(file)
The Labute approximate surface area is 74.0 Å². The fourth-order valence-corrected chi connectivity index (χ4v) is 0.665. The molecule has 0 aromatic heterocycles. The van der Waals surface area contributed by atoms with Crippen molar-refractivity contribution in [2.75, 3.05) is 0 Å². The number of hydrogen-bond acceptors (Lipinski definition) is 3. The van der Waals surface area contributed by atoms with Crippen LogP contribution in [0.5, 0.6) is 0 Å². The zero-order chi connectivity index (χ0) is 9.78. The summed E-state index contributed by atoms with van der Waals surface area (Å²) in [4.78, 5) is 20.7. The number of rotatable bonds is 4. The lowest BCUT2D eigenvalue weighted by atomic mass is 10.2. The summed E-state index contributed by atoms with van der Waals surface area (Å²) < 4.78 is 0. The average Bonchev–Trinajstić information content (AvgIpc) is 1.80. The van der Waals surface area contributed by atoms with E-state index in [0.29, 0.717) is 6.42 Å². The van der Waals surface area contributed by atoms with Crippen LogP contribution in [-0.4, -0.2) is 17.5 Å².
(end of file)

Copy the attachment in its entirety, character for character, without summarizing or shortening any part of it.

The Labute approximate surface area is 74.0 Å². The fourth-order valence-corrected chi connectivity index (χ4v) is 0.665. The molecule has 0 aromatic heterocycles. The van der Waals surface area contributed by atoms with Crippen molar-refractivity contribution in [2.75, 3.05) is 0 Å². The number of hydrogen-bond acceptors (Lipinski definition) is 3. The van der Waals surface area contributed by atoms with Crippen LogP contribution in [0.5, 0.6) is 0 Å². The zero-order chi connectivity index (χ0) is 9.78. The summed E-state index contributed by atoms with van der Waals surface area (Å²) in [4.78, 5) is 20.7. The number of rotatable bonds is 4. The lowest BCUT2D eigenvalue weighted by atomic mass is 10.2. The summed E-state index contributed by atoms with van der Waals surface area (Å²) < 4.78 is 0. The average Bonchev–Trinajstić information content (AvgIpc) is 1.80. The van der Waals surface area contributed by atoms with E-state index in [0.29, 0.717) is 6.42 Å². The van der Waals surface area contributed by atoms with Crippen LogP contribution in [-0.4, -0.2) is 17.5 Å².